The destruction of forests is one of the main reasons for global climate change and illegal logging plays a major role in eroding natural habitats. A host of laws and certifications aim to combat the development.
At wholesale lumber company Cross Trade in Bremen in northern Germany, trucks roar across the compound and the smell of freshly-cut wood lingers in the air. Massive logs stocked in front of cavernous warehouses are lifted by cranes on to the moving trucks.
Each log is marked with a distinctive white number as identification and a small, rather unremarkable symbol: a certification from the Forest Stewardship Council (FSC), an independent group that develops standards and certification in forest management and sustainability. Cross Trade only processes lumber that comes from an identifiable source.
Cross Trade’s CEO, Klaus Jürgen Schmidt, says his company has been using FSC’s certification system since 2006 – and his warehouses contain no illegal wood. “Because of the certification, I know I’m dealing with products that I can trust,” said Schmidt.
Although an FSC certification is not obligatory, Schmidt says he believes that regulation will help stem the tide of illegal logging in supplier countries. Schmidt says he and those in his industry have to take responsibility, investing in sustainable business practices rather than focusing solely on profit. “On top of that, we support social projects on the ground in Africa and Asia, like building schools and hospitals,” he said.
Certified wood is more expensive for customers, and Schmidt has to ensure that his investment in sustainability doesn’t impact his business. “Of course I have to make sure my company stays competitive,” he said.
But ideology is important too, he says, and he aims to raise awareness about the issues in the timber industry. “Consumers in Germany often don’t know why they should buy certified wood. They assume that the timber industry is just trying to make some money,” he said. Instead, the FSC label signifies sustainable logging practices, he said, adding that often, a new tree is planted for every one that is felled, thus protecting the climate.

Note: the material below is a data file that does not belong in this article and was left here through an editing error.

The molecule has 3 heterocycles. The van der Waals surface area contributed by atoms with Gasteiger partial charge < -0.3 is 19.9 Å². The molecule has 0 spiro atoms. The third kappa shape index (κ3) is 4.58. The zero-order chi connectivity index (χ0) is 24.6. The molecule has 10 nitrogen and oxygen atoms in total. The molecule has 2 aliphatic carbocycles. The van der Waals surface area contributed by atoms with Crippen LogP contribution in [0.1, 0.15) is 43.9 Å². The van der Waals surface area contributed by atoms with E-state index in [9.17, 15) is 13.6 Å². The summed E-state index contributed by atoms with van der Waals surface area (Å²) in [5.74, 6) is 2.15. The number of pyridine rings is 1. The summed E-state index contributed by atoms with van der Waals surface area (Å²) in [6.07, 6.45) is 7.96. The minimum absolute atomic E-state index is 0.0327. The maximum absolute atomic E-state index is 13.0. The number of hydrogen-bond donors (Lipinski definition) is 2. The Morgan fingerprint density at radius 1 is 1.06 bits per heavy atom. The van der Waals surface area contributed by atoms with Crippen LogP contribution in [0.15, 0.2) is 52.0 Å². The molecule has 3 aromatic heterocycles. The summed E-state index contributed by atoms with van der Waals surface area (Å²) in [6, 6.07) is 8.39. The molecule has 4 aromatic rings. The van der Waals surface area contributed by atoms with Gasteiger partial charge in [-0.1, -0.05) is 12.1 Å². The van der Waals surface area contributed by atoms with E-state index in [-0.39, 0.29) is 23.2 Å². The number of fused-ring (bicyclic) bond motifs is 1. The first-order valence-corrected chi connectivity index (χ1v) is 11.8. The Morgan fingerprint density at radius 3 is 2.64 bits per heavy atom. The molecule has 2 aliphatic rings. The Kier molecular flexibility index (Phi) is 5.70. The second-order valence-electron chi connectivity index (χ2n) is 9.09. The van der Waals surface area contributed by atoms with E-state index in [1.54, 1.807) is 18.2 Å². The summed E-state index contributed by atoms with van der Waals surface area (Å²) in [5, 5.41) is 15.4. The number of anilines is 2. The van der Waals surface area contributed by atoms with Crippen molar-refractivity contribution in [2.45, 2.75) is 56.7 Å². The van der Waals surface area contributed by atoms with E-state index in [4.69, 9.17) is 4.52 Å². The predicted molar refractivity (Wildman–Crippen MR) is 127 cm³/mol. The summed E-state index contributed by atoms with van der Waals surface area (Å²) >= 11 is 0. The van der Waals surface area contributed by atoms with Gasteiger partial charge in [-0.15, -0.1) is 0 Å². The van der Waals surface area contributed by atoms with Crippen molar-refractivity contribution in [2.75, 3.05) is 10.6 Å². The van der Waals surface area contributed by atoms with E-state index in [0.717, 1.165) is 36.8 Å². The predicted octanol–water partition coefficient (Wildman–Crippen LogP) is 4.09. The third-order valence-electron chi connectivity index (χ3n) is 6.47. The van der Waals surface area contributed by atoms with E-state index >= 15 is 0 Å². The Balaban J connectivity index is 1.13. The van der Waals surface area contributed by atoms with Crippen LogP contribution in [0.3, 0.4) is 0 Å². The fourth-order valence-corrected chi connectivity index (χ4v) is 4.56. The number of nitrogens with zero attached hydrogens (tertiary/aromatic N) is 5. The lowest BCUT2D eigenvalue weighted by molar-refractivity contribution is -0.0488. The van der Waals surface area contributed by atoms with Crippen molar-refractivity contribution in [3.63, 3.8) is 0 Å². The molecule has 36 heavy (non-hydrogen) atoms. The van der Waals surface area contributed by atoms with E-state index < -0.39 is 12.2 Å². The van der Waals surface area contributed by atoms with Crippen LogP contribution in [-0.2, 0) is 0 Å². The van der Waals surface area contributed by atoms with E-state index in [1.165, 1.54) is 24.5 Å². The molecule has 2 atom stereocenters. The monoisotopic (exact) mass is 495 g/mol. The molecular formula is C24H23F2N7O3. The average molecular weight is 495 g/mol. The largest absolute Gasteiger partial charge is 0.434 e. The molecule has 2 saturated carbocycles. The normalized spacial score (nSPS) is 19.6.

Stopping illegal wood flows
It's a view echoed by the European Union. In an attempt to curb illegal logging, the bloc introduced the Forest Law Enforcement, Governance and Trade (FLEGT) Action Plan in 2003. Its aim is to prevent the import of illegal wood into Europe.
Six countries have since signed bilateral agreements with the EU. It binds them to setting up an own local control system and furnish proof for legal logging practices. But red tape and long drawn-out bureaucratic procedures in the various countries have hindered real progress.
“Each country has to find a definition of legal and illegal,” Thorsten Hinrichs, an expert on land and forestry at Germany’s Federal Ministry of Food, Agriculture and Consumer Protection, said.
“Along with the goods, importers receive proof about the legality of the lumber they receive. And they are also guaranteed documents that indicate whether the imported goods come from sustainable sources or not, and whether the supplier honors fair labor conditions,” said Hinrichs.
A 2010 study suggests that FLEGT has actually been largely successful, raising awareness in supplier countries where illegal logging occurs. Now, the EU is planning new regulations in May 2013 to protect tropical wood.
Indonesia project shows the way
The FSC certification that Bremen-based wood dealer Jürgen Schmidt deals with could very well become a part of the EU’s new regulation. That would force companies to guarantee that their lumber comes from a legal source.
“In order to be certified, you have to prove that the forest’s ecosystem was not threatened. Animals and plants that are endangered species have to be protected,” said Erika Müller, a forestry scientist who supports the planned EU legislation.
She said those who own forest land would have to apply to an independent body for a five-year certification, allowing clients – timber companies – to rest assured that their products come from a reliable and trustworthy source. Those companies, too, would need to be independently checked and certified once a year, she added.
Müller pointed to a co-op in Indonesia as a positive example of how certification can work. In that case, locals made loggers commit to sustainable management. The town actually purchased the land together and planted it with teak wood trees. It is the first such co-op in Indonesia to have secured an FSC certification: for each tree that is felled, 10 new seedlings are planted.
“The co-op has contributed to making residents there aware of just how important sustainable forestry management is,” said Müller. It's projects like these that spell a bright future for the planet’s trees, forests and climate.